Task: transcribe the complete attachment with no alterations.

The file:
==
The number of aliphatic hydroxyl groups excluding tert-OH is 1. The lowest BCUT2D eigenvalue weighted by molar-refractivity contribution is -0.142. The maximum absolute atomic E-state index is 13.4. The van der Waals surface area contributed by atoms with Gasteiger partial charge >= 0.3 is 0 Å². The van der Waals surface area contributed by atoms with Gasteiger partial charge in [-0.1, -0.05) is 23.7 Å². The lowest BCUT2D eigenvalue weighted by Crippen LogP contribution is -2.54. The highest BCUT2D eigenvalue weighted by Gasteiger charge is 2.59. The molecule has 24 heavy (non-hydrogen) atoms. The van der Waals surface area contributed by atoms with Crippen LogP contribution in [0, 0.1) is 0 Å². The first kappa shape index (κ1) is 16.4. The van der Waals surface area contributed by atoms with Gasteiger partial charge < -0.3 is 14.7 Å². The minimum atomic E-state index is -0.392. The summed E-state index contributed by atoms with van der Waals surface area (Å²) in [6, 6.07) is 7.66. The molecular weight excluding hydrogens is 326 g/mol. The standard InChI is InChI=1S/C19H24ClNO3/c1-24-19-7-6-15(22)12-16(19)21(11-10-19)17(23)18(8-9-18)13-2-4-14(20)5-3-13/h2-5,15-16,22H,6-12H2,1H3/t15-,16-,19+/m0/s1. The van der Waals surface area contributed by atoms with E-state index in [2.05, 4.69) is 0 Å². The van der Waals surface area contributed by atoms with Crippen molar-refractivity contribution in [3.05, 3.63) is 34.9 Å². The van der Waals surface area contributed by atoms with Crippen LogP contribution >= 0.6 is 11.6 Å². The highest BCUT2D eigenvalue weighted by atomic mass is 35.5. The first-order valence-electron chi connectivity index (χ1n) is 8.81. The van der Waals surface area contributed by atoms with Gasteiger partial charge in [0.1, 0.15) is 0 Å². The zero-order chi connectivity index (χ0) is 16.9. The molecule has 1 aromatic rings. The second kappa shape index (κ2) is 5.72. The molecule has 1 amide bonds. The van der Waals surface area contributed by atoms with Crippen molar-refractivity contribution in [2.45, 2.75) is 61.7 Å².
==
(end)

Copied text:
The number of aliphatic hydroxyl groups excluding tert-OH is 1. The lowest BCUT2D eigenvalue weighted by molar-refractivity contribution is -0.142. The maximum absolute atomic E-state index is 13.4. The van der Waals surface area contributed by atoms with Gasteiger partial charge >= 0.3 is 0 Å². The van der Waals surface area contributed by atoms with Gasteiger partial charge in [-0.1, -0.05) is 23.7 Å². The lowest BCUT2D eigenvalue weighted by Crippen LogP contribution is -2.54. The highest BCUT2D eigenvalue weighted by Gasteiger charge is 2.59. The molecule has 24 heavy (non-hydrogen) atoms. The van der Waals surface area contributed by atoms with Crippen LogP contribution in [0, 0.1) is 0 Å². The first kappa shape index (κ1) is 16.4. The van der Waals surface area contributed by atoms with Gasteiger partial charge < -0.3 is 14.7 Å². The minimum atomic E-state index is -0.392. The summed E-state index contributed by atoms with van der Waals surface area (Å²) in [6, 6.07) is 7.66. The molecular weight excluding hydrogens is 326 g/mol. The standard InChI is InChI=1S/C19H24ClNO3/c1-24-19-7-6-15(22)12-16(19)21(11-10-19)17(23)18(8-9-18)13-2-4-14(20)5-3-13/h2-5,15-16,22H,6-12H2,1H3/t15-,16-,19+/m0/s1. The van der Waals surface area contributed by atoms with E-state index in [2.05, 4.69) is 0 Å². The van der Waals surface area contributed by atoms with Crippen molar-refractivity contribution in [3.05, 3.63) is 34.9 Å². The van der Waals surface area contributed by atoms with Crippen LogP contribution >= 0.6 is 11.6 Å². The highest BCUT2D eigenvalue weighted by atomic mass is 35.5. The first-order valence-electron chi connectivity index (χ1n) is 8.81. The van der Waals surface area contributed by atoms with Gasteiger partial charge in [0.1, 0.15) is 0 Å². The zero-order chi connectivity index (χ0) is 16.9. The molecule has 1 aromatic rings. The second kappa shape index (κ2) is 5.72. The molecule has 1 amide bonds. The van der Waals surface area contributed by atoms with Crippen molar-refractivity contribution in [2.45, 2.75) is 61.7 Å².